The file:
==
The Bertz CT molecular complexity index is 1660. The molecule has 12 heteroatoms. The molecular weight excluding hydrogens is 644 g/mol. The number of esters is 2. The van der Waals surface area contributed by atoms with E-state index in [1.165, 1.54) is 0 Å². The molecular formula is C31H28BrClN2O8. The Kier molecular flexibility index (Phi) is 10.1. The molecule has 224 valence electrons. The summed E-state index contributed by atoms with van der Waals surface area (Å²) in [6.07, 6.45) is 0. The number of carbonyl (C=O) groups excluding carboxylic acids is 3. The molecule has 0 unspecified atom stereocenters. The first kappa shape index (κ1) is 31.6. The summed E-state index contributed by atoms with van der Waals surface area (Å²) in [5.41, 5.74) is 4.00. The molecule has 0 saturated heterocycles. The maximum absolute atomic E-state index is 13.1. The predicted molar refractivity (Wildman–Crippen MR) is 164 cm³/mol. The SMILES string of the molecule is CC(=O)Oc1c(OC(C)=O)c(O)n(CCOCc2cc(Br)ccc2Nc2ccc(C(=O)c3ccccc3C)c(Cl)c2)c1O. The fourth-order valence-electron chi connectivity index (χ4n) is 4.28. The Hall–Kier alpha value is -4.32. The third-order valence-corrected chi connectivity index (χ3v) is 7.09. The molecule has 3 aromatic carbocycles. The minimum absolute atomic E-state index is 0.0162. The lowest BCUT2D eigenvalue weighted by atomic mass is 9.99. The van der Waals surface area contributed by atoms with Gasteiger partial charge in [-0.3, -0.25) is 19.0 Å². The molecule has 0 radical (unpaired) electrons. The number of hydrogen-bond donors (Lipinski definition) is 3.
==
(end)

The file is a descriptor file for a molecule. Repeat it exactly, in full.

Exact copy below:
The Bertz CT molecular complexity index is 1660. The molecule has 12 heteroatoms. The molecular weight excluding hydrogens is 644 g/mol. The number of esters is 2. The van der Waals surface area contributed by atoms with E-state index in [1.165, 1.54) is 0 Å². The molecular formula is C31H28BrClN2O8. The Kier molecular flexibility index (Phi) is 10.1. The molecule has 224 valence electrons. The summed E-state index contributed by atoms with van der Waals surface area (Å²) in [6.07, 6.45) is 0. The number of carbonyl (C=O) groups excluding carboxylic acids is 3. The molecule has 0 unspecified atom stereocenters. The first kappa shape index (κ1) is 31.6. The summed E-state index contributed by atoms with van der Waals surface area (Å²) in [5.41, 5.74) is 4.00. The molecule has 0 saturated heterocycles. The maximum absolute atomic E-state index is 13.1. The predicted molar refractivity (Wildman–Crippen MR) is 164 cm³/mol. The SMILES string of the molecule is CC(=O)Oc1c(OC(C)=O)c(O)n(CCOCc2cc(Br)ccc2Nc2ccc(C(=O)c3ccccc3C)c(Cl)c2)c1O. The fourth-order valence-electron chi connectivity index (χ4n) is 4.28. The Hall–Kier alpha value is -4.32. The third-order valence-corrected chi connectivity index (χ3v) is 7.09. The molecule has 3 aromatic carbocycles. The minimum absolute atomic E-state index is 0.0162. The lowest BCUT2D eigenvalue weighted by atomic mass is 9.99. The van der Waals surface area contributed by atoms with Gasteiger partial charge in [-0.3, -0.25) is 19.0 Å². The molecule has 0 radical (unpaired) electrons. The number of hydrogen-bond donors (Lipinski definition) is 3.